LESLIE: Laura is up next with a lot of erosion going on at her money pit. Tell us what’s going on.
LAURA: Our yard slopes downward from the front to the back, probably close to – well, it’s a pretty good angle. I don’t know if (inaudible at 0:03:37) it’s 45 degrees. But when we have a hard rain, the rain comes off of the roadway and just a river flows down the back to the back corner of the house.
LAURA: And we’re seeing trees – like the roots. Real bad erosion. And I was wondering, what’s the best type of, I guess – I don’t know – like a retaining-type wall? Or is a flower bed – like a large flower bed – something to stop the flow? Or just a natural – like if we put bushes down – what’s the best would you suggest to (inaudible at 0:04:13) that erosion (audio gap) to stop.
TOM: Well, the best thing to do is to interrupt that flow by catching the runoff and running it around the house. And an easy way to do that is with something called a "curtain drain."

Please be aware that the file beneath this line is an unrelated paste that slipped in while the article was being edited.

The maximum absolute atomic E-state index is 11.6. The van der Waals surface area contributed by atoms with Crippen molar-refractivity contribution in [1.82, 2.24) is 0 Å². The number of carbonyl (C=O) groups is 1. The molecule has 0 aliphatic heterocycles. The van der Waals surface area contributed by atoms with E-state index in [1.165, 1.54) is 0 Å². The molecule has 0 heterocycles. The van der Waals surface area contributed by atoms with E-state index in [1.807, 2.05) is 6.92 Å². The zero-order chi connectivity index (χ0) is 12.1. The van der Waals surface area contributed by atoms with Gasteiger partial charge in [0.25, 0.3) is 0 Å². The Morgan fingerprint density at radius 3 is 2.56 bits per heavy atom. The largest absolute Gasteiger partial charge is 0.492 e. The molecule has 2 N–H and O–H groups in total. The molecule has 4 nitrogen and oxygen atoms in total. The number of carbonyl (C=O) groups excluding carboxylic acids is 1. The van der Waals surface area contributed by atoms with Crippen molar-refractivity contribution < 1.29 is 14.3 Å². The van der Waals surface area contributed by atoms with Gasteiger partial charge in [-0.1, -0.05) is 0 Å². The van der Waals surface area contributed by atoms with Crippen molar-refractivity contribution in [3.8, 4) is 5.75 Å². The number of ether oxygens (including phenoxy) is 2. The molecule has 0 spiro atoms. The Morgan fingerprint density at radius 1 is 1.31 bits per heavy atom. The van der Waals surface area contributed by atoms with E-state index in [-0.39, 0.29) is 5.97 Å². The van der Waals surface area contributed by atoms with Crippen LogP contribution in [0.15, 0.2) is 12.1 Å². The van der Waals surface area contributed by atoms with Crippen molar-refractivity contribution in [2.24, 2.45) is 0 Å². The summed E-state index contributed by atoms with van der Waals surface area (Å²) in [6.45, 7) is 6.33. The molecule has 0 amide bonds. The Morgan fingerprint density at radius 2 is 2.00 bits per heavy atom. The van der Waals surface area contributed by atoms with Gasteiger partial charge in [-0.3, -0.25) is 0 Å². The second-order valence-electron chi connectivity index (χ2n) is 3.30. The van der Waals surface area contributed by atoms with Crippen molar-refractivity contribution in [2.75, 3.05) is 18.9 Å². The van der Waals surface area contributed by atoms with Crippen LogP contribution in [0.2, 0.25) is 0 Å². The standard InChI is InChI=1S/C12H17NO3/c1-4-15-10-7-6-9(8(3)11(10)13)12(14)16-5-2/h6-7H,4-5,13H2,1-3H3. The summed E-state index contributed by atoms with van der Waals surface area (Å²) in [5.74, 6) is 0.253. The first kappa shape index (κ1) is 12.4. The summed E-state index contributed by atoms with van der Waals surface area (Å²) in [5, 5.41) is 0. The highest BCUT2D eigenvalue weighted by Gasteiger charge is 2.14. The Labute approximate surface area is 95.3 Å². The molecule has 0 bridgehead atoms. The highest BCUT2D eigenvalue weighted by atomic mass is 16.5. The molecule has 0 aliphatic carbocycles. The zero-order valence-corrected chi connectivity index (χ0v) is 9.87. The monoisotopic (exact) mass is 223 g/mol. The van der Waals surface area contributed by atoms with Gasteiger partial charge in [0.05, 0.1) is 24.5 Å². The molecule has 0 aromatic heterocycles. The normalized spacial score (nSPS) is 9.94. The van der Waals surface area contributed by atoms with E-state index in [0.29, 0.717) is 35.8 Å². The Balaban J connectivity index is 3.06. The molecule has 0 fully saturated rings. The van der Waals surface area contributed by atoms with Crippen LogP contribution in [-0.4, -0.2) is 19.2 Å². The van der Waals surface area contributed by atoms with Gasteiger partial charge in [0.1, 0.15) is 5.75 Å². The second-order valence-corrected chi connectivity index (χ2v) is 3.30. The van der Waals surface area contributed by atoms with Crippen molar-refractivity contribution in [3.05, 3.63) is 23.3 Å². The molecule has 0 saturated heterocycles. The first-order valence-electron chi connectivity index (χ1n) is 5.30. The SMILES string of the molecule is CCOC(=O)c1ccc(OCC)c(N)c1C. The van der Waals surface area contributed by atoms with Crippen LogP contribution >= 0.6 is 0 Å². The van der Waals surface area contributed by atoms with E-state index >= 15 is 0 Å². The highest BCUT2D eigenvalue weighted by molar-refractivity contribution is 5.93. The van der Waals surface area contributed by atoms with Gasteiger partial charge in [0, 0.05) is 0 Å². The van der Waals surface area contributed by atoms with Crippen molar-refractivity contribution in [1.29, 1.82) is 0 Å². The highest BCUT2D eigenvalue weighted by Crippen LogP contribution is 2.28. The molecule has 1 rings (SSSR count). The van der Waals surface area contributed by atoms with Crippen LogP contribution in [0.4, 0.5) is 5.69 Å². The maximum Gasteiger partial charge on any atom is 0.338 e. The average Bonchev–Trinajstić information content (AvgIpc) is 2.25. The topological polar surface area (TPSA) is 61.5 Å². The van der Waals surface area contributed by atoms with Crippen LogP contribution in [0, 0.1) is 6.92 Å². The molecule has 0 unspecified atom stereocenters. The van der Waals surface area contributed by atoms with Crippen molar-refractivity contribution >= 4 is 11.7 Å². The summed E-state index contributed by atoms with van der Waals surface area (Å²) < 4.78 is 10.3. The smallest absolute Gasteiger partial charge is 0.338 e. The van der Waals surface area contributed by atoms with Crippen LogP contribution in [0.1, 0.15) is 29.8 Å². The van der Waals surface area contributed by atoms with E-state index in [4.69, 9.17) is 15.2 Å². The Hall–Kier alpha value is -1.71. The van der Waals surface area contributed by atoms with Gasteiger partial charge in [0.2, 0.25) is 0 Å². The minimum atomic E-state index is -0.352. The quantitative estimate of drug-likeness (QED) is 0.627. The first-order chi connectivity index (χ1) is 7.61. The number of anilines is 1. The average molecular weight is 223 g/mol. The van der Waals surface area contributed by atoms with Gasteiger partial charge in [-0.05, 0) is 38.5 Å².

Now, a curtain drain is dug into that sloped area at some point and I can’t tell you where; it depends on how the soil is sloped and shaped that makes the most sense. But basically, think of it this way: it’s a trench that you would dig in front of the house where all the water is collecting.
And that trench, in it you would lay a perforated pipe. And the idea is that the trench has about 4 inches of stone, then it’s got a pipe. Stone continues to move up around the pipe and then a little bit more stone on top. And you put a piece of filter cloth and then you landscape over it or put dirt and grass over it, so you don’t see it when it’s done. But conceptually, the water shoots down the hill, falls into that invisible trench now, fills up the pipe and then runs out the other end of the pipe – the low end of the pipe – somewhere to daylight.
So, to do this, you need to be able to get the pipe in place and then have the end of it run out somewhere where you want to dump that water. Does that sound like it’s possible with your yard, the way it’s configured?
LAURA: Yeah. No, that’s very doable. I didn’t know they make stuff like that. So, no, that’s very doable.
TOM: Well, it’s kind of like – you know, it’s not like you can go to the curtain-drain aisle at the local home center. You have to kind of build it yourself but it’s a very common technique called a "curtain drain" or a "footer drain." So take a look at that and you can find instructions on MoneyPit.com.
LAURA: Oh, wonderful. Thank you so much.
TOM: You’re welcome, Laura. Thanks again for calling us at 888-MONEY-PIT.